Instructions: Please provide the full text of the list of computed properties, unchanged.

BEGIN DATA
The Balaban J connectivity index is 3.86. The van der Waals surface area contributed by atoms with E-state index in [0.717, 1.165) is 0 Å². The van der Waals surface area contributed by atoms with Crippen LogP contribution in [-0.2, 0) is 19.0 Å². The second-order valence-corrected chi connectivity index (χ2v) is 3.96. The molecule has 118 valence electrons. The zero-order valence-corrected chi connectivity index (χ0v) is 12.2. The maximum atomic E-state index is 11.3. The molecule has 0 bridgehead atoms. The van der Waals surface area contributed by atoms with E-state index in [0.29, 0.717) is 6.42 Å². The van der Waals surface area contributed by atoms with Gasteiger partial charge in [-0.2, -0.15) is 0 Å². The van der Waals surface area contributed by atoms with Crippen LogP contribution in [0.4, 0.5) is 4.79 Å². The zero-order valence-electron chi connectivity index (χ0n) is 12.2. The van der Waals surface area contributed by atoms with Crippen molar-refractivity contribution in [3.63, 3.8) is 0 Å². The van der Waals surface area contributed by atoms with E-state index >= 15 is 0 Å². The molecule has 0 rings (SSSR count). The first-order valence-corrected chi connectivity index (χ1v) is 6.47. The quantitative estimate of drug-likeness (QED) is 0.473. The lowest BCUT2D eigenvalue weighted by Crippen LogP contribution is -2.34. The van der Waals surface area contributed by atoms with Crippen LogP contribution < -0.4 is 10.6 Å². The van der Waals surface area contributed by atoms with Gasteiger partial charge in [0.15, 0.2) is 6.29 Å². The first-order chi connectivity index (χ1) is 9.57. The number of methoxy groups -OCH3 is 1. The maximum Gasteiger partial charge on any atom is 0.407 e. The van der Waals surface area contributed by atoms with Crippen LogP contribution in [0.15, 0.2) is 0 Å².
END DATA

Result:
The Balaban J connectivity index is 3.86. The van der Waals surface area contributed by atoms with E-state index in [0.717, 1.165) is 0 Å². The van der Waals surface area contributed by atoms with Crippen LogP contribution in [-0.2, 0) is 19.0 Å². The second-order valence-corrected chi connectivity index (χ2v) is 3.96. The molecule has 118 valence electrons. The zero-order valence-corrected chi connectivity index (χ0v) is 12.2. The maximum atomic E-state index is 11.3. The molecule has 0 bridgehead atoms. The van der Waals surface area contributed by atoms with E-state index in [0.29, 0.717) is 6.42 Å². The van der Waals surface area contributed by atoms with Gasteiger partial charge in [-0.2, -0.15) is 0 Å². The van der Waals surface area contributed by atoms with Crippen LogP contribution in [0.4, 0.5) is 4.79 Å². The zero-order valence-electron chi connectivity index (χ0n) is 12.2. The van der Waals surface area contributed by atoms with Crippen molar-refractivity contribution in [3.63, 3.8) is 0 Å². The van der Waals surface area contributed by atoms with E-state index >= 15 is 0 Å². The molecule has 0 rings (SSSR count). The first-order valence-corrected chi connectivity index (χ1v) is 6.47. The quantitative estimate of drug-likeness (QED) is 0.473. The lowest BCUT2D eigenvalue weighted by Crippen LogP contribution is -2.34. The van der Waals surface area contributed by atoms with Crippen LogP contribution < -0.4 is 10.6 Å². The van der Waals surface area contributed by atoms with Gasteiger partial charge in [0.15, 0.2) is 6.29 Å². The first-order chi connectivity index (χ1) is 9.57. The number of methoxy groups -OCH3 is 1. The maximum Gasteiger partial charge on any atom is 0.407 e. The van der Waals surface area contributed by atoms with Crippen LogP contribution in [0.15, 0.2) is 0 Å².